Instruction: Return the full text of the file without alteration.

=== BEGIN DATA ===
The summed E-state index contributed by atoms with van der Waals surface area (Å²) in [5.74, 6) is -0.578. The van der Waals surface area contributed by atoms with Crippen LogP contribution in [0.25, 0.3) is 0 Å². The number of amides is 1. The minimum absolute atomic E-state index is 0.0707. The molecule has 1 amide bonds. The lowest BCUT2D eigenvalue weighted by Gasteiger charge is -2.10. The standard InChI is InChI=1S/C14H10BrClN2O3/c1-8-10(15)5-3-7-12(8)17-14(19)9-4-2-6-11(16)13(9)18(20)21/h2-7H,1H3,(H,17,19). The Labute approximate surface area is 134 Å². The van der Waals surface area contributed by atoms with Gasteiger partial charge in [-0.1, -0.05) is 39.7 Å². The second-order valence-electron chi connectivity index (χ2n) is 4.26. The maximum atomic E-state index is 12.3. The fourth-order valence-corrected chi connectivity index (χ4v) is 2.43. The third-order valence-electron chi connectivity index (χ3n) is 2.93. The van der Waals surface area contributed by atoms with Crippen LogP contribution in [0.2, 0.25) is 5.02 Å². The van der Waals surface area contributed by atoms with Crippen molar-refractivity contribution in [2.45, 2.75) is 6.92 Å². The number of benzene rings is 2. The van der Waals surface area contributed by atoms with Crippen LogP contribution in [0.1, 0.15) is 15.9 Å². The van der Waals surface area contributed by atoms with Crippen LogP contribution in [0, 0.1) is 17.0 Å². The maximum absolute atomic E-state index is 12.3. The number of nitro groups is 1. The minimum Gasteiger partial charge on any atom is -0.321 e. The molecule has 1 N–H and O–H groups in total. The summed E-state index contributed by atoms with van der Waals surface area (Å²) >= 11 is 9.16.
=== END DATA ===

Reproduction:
The summed E-state index contributed by atoms with van der Waals surface area (Å²) in [5.74, 6) is -0.578. The van der Waals surface area contributed by atoms with Crippen LogP contribution in [0.25, 0.3) is 0 Å². The number of amides is 1. The minimum absolute atomic E-state index is 0.0707. The molecule has 1 amide bonds. The lowest BCUT2D eigenvalue weighted by Gasteiger charge is -2.10. The standard InChI is InChI=1S/C14H10BrClN2O3/c1-8-10(15)5-3-7-12(8)17-14(19)9-4-2-6-11(16)13(9)18(20)21/h2-7H,1H3,(H,17,19). The Labute approximate surface area is 134 Å². The van der Waals surface area contributed by atoms with Gasteiger partial charge in [-0.1, -0.05) is 39.7 Å². The second-order valence-electron chi connectivity index (χ2n) is 4.26. The maximum atomic E-state index is 12.3. The fourth-order valence-corrected chi connectivity index (χ4v) is 2.43. The third-order valence-electron chi connectivity index (χ3n) is 2.93. The van der Waals surface area contributed by atoms with Crippen LogP contribution in [0.2, 0.25) is 5.02 Å². The van der Waals surface area contributed by atoms with Crippen molar-refractivity contribution in [2.45, 2.75) is 6.92 Å². The number of benzene rings is 2. The van der Waals surface area contributed by atoms with Crippen LogP contribution in [0.1, 0.15) is 15.9 Å². The van der Waals surface area contributed by atoms with Crippen LogP contribution in [0, 0.1) is 17.0 Å². The maximum absolute atomic E-state index is 12.3. The number of nitro groups is 1. The minimum Gasteiger partial charge on any atom is -0.321 e. The molecule has 1 N–H and O–H groups in total. The summed E-state index contributed by atoms with van der Waals surface area (Å²) >= 11 is 9.16.